Gamers unite!

Gamers unite!

I was at a convention this past weekend and I was invited to join in on a game that my daughter kicked butt on last year. Little did I realize that my daughter was being taught the beauty of Gambling and Drinking in this game. Needless to say, I had fun while playing this game but I wasn’t thrilled that she learned these “much” needed skills for this game.

This inspired me for this weeks blog discussion. I was intrigued to find out about this history of Gaming during the times of Ancient Egypt.The dictionary definition of Gambling is to bet on an uncertain outcome for a sum of money. This is more often the case for men than for women. Also, this is the case for young men as well.

Did you know that gaming has been around for about 40,000 years? Thats’ right folks, Cavemen were gamblers and they often used pieces of sheep bone for dice. There was even mention of Ivory of dice in Ancient Egypt at about 1500 BC in Thebes. The plates that were found in the Great Pyramid of Khufu had inscriptions about dice. Pharaohs were often buried with “crooked” dice. Need loaded dice? Well thats right, Pharaohs had them.

In Ancient Assyria, gaming was abundant and a game board was found there that was similar to that of Backgammon. Ancient Egyptian game boards were similar in style and make. Also, these were used in Mesopotamia.

Gives you something to consider, the next time you sit down to play a round of cards.


Thermal shift the cause for no more pyramids?

Thermal shift the cause for no more pyramids?

In the article by the Huffington post, they cover Peter James’s theory of thermal shift in ancient Egypt and as a possible cause for as to why there would be no more pyramids built. Apparently, its discussed that the of increase of temperature in Egypt’s hot desserts caused the bricks to constrict and then crack. its still a theory but apperently its being considered by some.

by I.G

Theban Mapping Project

I came across this really great website, The Theban Mapping Project (  From the “About TMP” page, “During the last decade, the TMP has concentrated on the Valley of the Kings. Modern surveying techniques were used to measure its tombs. From the data collected, the TMP is preparing 3-D computer models of the tombs. And of course, the TMP is continuing its excavation of KV 5 (Sons of Rameses II).”

By opening the atlas page, the viewer is able to access 3-D renderings of the tombs from both the Theban Necropolis and the Valley of the Kings.  Along with pictures, text, and audio, this website allows one to fully visualize the tombs.  For each tomb, the overall dimensions are given as well the dimensions for each chamber, corridor, etc.

Here is a small amount of the type of information given for each site:

General Site Information

Structure: KV 5
Location: Valley of the Kings, East Valley, Thebes West Bank, Thebes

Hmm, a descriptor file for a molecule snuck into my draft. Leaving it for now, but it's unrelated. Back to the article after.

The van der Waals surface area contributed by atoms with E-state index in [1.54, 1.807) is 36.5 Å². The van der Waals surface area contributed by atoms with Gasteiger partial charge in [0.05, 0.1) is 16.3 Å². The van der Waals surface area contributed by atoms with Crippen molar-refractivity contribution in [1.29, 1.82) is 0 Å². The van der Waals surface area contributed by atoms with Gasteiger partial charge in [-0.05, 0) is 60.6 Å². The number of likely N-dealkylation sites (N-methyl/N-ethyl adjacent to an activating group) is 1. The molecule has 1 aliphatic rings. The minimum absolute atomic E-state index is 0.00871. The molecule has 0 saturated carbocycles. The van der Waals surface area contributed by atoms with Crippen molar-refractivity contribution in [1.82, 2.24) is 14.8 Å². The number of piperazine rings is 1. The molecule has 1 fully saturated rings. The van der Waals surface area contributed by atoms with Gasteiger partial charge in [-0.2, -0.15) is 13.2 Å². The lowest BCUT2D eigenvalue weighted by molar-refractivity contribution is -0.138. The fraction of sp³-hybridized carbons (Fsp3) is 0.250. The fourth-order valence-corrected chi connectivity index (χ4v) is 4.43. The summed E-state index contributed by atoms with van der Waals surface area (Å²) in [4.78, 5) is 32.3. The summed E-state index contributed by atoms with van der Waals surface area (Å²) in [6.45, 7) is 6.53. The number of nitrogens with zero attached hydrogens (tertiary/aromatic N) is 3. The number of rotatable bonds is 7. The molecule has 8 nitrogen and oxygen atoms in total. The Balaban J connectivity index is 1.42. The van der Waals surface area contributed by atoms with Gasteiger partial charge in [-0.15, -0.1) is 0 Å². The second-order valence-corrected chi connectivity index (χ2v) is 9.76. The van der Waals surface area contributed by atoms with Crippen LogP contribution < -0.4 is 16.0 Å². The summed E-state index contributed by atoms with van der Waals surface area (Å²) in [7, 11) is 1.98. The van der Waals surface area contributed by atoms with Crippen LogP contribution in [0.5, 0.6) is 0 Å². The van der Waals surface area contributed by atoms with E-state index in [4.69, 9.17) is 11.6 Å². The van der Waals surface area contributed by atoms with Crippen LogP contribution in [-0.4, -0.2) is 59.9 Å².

Owner: Sons of Rameses II
Other designations: 5 [Lepsius], 8 [Hay], Commencement d’excavation ou grotte bouchée [Description], M [Burton]
Site type: Tomb

Site Location

Latitude: 25.44 N
Longitude: 32.36 E
Elevation: 169.87 msl
North: 99,637.895
East: 94,095.771
JOG map reference: NG 36-10
Modern governorate: Qena (Qina)
Ancient nome: 4th Upper Egypt
Surveyed by TMP: Yes

Additional Tomb Information

Entrance location: Valley floor
Owner type: Prince
Entrance type: Staircase
Interior layout: Corridors and chambers
Axis type: Straight


Raised relief

Go check it out, it is very informative.  ~TB

Out, out damn spot!

One of the Pharaohs we discussed today in class was Hatshepsut.She claimed the right of Pharaoh and leader. She claimed not only the right as the daughter to the former Pharaoh, but also supposedly by relation of a God. She was the only child born to the Egyptian king Thutmose I by his primary wife and queen, Ahmose, Hatshepsut was expected to be queen. After the death of her father at age 12, Hatsheput married her half-brother Thutmose II, whose mother was a lesser wife. This was of course a common practice meant to ensure the purity of the royal bloodline.( a little Game of Thrones like, in my book) During the reign of Thutmose II, Hatshepsut assumed the traditional role of queen and primary wife. While she claimed the right of Pharaoh after her husband died, her step son was supposed to take over when he was a bit older. She was very sneaky in her way of getting her followers to do as she commanded, so as to not be booted out of her throne. She built many monuments and statues. However when she was portrayed, she had a body of a male ruler, so that she could be truly pharaoh throughout history.  However, when her reign was finally through due to her death, her step son came into power and attempted to eradicate every trace of the former Pharaoh, his step mother. No, he wasn’t mad at all! He even de-faced her royal image on the statues.  – CL